Sources to corroborate the impact

a. The research was showcased in many media outlets including The Guardian, The Times, The Daily Express, Radio 4, etc. A summary of media reports is available upon request.

b. Letter from Chair of the General Medical Council about impact of PRACtICe study on GMC (*)

c. RCGP changes to curriculum and assessments can be found on and and evidence of the influence of the PRACtiCE study on those changes can be found in the minutes of the 18th meeting of RCGP Curriculum Development Group (*)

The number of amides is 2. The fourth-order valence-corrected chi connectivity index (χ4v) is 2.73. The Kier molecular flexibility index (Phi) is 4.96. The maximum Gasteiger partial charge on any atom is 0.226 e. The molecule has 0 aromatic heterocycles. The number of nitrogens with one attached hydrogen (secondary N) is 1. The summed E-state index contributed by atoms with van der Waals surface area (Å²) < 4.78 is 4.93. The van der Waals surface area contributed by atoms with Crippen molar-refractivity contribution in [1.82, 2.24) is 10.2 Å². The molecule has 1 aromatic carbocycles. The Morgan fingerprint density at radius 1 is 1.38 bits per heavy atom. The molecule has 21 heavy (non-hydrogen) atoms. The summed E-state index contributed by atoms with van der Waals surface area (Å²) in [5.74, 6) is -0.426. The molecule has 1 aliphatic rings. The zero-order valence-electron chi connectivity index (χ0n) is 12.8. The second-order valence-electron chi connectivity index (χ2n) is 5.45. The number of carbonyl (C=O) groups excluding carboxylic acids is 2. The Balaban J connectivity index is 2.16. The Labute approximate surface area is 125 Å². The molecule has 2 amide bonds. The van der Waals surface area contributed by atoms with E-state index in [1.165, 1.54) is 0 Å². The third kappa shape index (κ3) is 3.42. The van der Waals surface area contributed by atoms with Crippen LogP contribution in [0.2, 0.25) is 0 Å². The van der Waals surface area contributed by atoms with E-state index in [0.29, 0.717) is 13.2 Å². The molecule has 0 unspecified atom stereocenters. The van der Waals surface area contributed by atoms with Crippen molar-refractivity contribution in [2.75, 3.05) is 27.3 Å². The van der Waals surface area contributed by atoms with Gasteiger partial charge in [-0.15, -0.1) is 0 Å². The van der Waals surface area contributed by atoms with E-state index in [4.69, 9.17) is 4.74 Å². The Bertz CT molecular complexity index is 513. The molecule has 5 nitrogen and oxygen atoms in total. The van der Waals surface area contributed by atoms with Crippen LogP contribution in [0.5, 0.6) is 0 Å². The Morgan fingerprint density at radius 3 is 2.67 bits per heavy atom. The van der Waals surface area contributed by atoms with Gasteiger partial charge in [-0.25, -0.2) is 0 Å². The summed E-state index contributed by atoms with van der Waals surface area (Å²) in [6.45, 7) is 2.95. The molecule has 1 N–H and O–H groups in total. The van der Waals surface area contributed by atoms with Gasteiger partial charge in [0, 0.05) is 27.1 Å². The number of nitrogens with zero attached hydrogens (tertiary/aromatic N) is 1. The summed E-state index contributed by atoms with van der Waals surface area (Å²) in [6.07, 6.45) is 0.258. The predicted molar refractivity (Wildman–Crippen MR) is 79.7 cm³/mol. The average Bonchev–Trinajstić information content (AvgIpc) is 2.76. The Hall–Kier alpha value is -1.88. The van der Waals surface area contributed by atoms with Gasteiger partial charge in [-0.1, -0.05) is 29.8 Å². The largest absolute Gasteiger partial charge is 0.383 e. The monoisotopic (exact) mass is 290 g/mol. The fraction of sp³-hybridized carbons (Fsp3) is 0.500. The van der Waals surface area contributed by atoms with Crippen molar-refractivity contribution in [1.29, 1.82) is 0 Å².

d. InnovAiT Vol. 6, No. 8, produced following the PRACtICe study

e. Letter from the Chief Pharmaceutical Officer for England detailing policy impact of both the PINCER trial and the PRACtICe study. (*)

f. Pulse article about the changes to the TPP SystmOne GP clinical system g. PRIMIS announcement of release of PINCER query library:

(*) Documents available upon request